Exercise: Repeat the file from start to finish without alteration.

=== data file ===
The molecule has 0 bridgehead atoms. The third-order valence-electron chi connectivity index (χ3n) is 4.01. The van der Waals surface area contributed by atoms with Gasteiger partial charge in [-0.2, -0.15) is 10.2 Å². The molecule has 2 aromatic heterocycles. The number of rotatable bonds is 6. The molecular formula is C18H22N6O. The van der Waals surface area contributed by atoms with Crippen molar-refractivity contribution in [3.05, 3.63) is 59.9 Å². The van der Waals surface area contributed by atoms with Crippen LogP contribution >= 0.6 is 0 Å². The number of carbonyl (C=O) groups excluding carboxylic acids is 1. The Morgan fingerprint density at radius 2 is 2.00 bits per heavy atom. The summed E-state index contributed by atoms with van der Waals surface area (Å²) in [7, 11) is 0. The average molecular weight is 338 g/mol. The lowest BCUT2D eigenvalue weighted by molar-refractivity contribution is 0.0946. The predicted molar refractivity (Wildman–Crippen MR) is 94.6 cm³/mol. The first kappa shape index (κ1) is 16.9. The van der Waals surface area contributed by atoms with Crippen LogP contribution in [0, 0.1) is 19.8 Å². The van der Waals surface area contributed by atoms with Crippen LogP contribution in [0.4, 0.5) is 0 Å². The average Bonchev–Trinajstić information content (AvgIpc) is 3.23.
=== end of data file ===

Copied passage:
The molecule has 0 bridgehead atoms. The third-order valence-electron chi connectivity index (χ3n) is 4.01. The van der Waals surface area contributed by atoms with Gasteiger partial charge in [-0.2, -0.15) is 10.2 Å². The molecule has 2 aromatic heterocycles. The number of rotatable bonds is 6. The molecular formula is C18H22N6O. The van der Waals surface area contributed by atoms with Crippen molar-refractivity contribution in [3.05, 3.63) is 59.9 Å². The van der Waals surface area contributed by atoms with Crippen LogP contribution >= 0.6 is 0 Å². The number of carbonyl (C=O) groups excluding carboxylic acids is 1. The Morgan fingerprint density at radius 2 is 2.00 bits per heavy atom. The summed E-state index contributed by atoms with van der Waals surface area (Å²) in [7, 11) is 0. The average molecular weight is 338 g/mol. The lowest BCUT2D eigenvalue weighted by molar-refractivity contribution is 0.0946. The predicted molar refractivity (Wildman–Crippen MR) is 94.6 cm³/mol. The first kappa shape index (κ1) is 16.9. The van der Waals surface area contributed by atoms with Crippen LogP contribution in [0, 0.1) is 19.8 Å². The van der Waals surface area contributed by atoms with Crippen LogP contribution in [0.4, 0.5) is 0 Å². The average Bonchev–Trinajstić information content (AvgIpc) is 3.23.